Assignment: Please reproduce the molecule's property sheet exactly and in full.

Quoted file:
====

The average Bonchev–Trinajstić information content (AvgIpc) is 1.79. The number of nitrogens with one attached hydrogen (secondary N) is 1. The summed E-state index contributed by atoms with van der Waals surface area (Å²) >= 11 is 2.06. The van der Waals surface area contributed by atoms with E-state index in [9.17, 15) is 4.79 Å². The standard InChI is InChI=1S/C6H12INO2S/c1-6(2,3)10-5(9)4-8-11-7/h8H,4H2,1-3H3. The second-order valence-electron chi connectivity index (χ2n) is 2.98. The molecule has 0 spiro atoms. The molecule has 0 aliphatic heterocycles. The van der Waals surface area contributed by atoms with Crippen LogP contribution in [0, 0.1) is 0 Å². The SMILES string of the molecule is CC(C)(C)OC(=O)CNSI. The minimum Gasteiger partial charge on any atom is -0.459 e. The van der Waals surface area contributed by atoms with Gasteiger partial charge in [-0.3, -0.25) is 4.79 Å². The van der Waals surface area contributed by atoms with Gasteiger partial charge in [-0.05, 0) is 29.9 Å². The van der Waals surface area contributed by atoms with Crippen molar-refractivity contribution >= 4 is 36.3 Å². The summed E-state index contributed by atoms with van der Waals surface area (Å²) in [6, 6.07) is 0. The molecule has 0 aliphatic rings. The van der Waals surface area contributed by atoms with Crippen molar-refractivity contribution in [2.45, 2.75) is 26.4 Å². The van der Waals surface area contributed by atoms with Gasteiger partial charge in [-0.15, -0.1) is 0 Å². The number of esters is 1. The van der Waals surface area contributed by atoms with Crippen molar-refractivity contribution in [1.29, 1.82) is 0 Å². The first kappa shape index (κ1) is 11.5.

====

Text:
The average Bonchev–Trinajstić information content (AvgIpc) is 1.79. The number of nitrogens with one attached hydrogen (secondary N) is 1. The summed E-state index contributed by atoms with van der Waals surface area (Å²) >= 11 is 2.06. The van der Waals surface area contributed by atoms with E-state index in [9.17, 15) is 4.79 Å². The standard InChI is InChI=1S/C6H12INO2S/c1-6(2,3)10-5(9)4-8-11-7/h8H,4H2,1-3H3. The second-order valence-electron chi connectivity index (χ2n) is 2.98. The molecule has 0 spiro atoms. The molecule has 0 aliphatic heterocycles. The van der Waals surface area contributed by atoms with Crippen LogP contribution in [0, 0.1) is 0 Å². The SMILES string of the molecule is CC(C)(C)OC(=O)CNSI. The minimum Gasteiger partial charge on any atom is -0.459 e. The van der Waals surface area contributed by atoms with Gasteiger partial charge in [-0.3, -0.25) is 4.79 Å². The van der Waals surface area contributed by atoms with Gasteiger partial charge in [-0.05, 0) is 29.9 Å². The van der Waals surface area contributed by atoms with Crippen molar-refractivity contribution >= 4 is 36.3 Å². The summed E-state index contributed by atoms with van der Waals surface area (Å²) in [6, 6.07) is 0. The molecule has 0 aliphatic rings. The van der Waals surface area contributed by atoms with Crippen molar-refractivity contribution in [2.45, 2.75) is 26.4 Å². The van der Waals surface area contributed by atoms with Gasteiger partial charge in [-0.15, -0.1) is 0 Å². The number of esters is 1. The van der Waals surface area contributed by atoms with Crippen molar-refractivity contribution in [1.29, 1.82) is 0 Å². The first kappa shape index (κ1) is 11.5.